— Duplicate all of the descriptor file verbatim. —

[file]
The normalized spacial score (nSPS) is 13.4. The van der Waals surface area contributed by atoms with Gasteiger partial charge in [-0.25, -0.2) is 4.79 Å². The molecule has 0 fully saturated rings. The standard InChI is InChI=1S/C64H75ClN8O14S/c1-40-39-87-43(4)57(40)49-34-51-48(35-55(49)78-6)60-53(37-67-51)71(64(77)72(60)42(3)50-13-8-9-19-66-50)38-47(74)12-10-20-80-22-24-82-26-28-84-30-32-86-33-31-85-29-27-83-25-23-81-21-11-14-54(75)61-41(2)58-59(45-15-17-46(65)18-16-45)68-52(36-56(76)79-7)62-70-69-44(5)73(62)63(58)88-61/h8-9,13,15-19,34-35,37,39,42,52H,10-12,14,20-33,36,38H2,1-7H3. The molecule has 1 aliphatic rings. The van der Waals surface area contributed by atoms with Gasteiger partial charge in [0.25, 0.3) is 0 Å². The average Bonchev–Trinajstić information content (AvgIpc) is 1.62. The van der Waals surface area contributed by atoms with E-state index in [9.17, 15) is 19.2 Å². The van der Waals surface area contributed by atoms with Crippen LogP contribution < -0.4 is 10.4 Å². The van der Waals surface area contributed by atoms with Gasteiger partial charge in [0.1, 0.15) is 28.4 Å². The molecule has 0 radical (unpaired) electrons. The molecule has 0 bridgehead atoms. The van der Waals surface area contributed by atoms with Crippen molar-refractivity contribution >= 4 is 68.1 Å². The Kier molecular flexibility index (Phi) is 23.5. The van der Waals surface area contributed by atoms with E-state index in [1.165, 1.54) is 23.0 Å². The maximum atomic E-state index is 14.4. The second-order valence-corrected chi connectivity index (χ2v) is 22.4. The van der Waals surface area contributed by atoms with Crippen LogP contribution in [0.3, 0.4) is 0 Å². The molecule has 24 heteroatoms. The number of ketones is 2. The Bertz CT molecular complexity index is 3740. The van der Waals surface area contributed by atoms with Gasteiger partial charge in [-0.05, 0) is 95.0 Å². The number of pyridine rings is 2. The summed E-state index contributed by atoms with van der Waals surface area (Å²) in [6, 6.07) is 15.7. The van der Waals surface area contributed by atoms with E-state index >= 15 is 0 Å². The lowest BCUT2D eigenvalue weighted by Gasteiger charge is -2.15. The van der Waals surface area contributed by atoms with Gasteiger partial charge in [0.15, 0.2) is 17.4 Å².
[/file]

The normalized spacial score (nSPS) is 13.4. The van der Waals surface area contributed by atoms with Gasteiger partial charge in [-0.25, -0.2) is 4.79 Å². The molecule has 0 fully saturated rings. The standard InChI is InChI=1S/C64H75ClN8O14S/c1-40-39-87-43(4)57(40)49-34-51-48(35-55(49)78-6)60-53(37-67-51)71(64(77)72(60)42(3)50-13-8-9-19-66-50)38-47(74)12-10-20-80-22-24-82-26-28-84-30-32-86-33-31-85-29-27-83-25-23-81-21-11-14-54(75)61-41(2)58-59(45-15-17-46(65)18-16-45)68-52(36-56(76)79-7)62-70-69-44(5)73(62)63(58)88-61/h8-9,13,15-19,34-35,37,39,42,52H,10-12,14,20-33,36,38H2,1-7H3. The molecule has 1 aliphatic rings. The van der Waals surface area contributed by atoms with Gasteiger partial charge in [0.25, 0.3) is 0 Å². The average Bonchev–Trinajstić information content (AvgIpc) is 1.62. The van der Waals surface area contributed by atoms with E-state index in [9.17, 15) is 19.2 Å². The van der Waals surface area contributed by atoms with Crippen LogP contribution < -0.4 is 10.4 Å². The van der Waals surface area contributed by atoms with Gasteiger partial charge in [0.1, 0.15) is 28.4 Å². The molecule has 0 radical (unpaired) electrons. The molecule has 0 bridgehead atoms. The van der Waals surface area contributed by atoms with Crippen molar-refractivity contribution >= 4 is 68.1 Å². The Kier molecular flexibility index (Phi) is 23.5. The van der Waals surface area contributed by atoms with E-state index in [1.165, 1.54) is 23.0 Å². The maximum atomic E-state index is 14.4. The second-order valence-corrected chi connectivity index (χ2v) is 22.4. The van der Waals surface area contributed by atoms with Crippen LogP contribution in [0.3, 0.4) is 0 Å². The molecule has 24 heteroatoms. The number of ketones is 2. The Bertz CT molecular complexity index is 3740. The van der Waals surface area contributed by atoms with Gasteiger partial charge in [-0.05, 0) is 95.0 Å². The number of pyridine rings is 2. The summed E-state index contributed by atoms with van der Waals surface area (Å²) in [6, 6.07) is 15.7. The van der Waals surface area contributed by atoms with E-state index >= 15 is 0 Å². The lowest BCUT2D eigenvalue weighted by Gasteiger charge is -2.15. The van der Waals surface area contributed by atoms with Gasteiger partial charge in [0.15, 0.2) is 17.4 Å².